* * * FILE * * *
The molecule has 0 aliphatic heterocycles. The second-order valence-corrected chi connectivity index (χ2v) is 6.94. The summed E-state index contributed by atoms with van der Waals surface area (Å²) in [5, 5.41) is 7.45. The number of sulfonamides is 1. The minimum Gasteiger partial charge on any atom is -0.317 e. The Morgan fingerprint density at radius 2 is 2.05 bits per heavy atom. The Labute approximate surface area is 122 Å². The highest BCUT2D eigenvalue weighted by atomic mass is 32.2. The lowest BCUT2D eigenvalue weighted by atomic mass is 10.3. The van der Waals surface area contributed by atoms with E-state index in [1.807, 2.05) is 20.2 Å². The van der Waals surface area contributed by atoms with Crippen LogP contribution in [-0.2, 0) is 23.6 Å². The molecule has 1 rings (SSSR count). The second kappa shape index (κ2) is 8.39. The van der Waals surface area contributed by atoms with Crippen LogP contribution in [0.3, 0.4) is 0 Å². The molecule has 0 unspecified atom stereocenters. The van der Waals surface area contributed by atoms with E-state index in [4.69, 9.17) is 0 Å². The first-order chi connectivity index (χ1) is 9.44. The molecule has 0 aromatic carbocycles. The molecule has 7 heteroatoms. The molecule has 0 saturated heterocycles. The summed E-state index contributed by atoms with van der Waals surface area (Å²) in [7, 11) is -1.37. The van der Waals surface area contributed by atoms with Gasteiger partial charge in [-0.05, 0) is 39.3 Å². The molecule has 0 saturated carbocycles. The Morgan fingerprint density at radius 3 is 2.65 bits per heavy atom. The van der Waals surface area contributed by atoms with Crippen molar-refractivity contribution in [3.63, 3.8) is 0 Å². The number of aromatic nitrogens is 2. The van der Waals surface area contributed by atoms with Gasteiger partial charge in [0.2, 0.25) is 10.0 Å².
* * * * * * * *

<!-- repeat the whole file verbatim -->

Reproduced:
The molecule has 0 aliphatic heterocycles. The second-order valence-corrected chi connectivity index (χ2v) is 6.94. The summed E-state index contributed by atoms with van der Waals surface area (Å²) in [5, 5.41) is 7.45. The number of sulfonamides is 1. The minimum Gasteiger partial charge on any atom is -0.317 e. The Morgan fingerprint density at radius 2 is 2.05 bits per heavy atom. The Labute approximate surface area is 122 Å². The highest BCUT2D eigenvalue weighted by atomic mass is 32.2. The lowest BCUT2D eigenvalue weighted by atomic mass is 10.3. The van der Waals surface area contributed by atoms with E-state index in [1.807, 2.05) is 20.2 Å². The van der Waals surface area contributed by atoms with Crippen LogP contribution in [-0.2, 0) is 23.6 Å². The molecule has 1 rings (SSSR count). The second kappa shape index (κ2) is 8.39. The van der Waals surface area contributed by atoms with Crippen LogP contribution in [0.3, 0.4) is 0 Å². The molecule has 0 unspecified atom stereocenters. The van der Waals surface area contributed by atoms with E-state index in [4.69, 9.17) is 0 Å². The first-order chi connectivity index (χ1) is 9.44. The molecule has 0 aromatic carbocycles. The molecule has 7 heteroatoms. The molecule has 0 saturated heterocycles. The summed E-state index contributed by atoms with van der Waals surface area (Å²) in [7, 11) is -1.37. The van der Waals surface area contributed by atoms with Gasteiger partial charge in [-0.05, 0) is 39.3 Å². The molecule has 0 saturated carbocycles. The Morgan fingerprint density at radius 3 is 2.65 bits per heavy atom. The van der Waals surface area contributed by atoms with Crippen molar-refractivity contribution in [3.63, 3.8) is 0 Å². The number of aromatic nitrogens is 2. The van der Waals surface area contributed by atoms with Gasteiger partial charge in [0.2, 0.25) is 10.0 Å².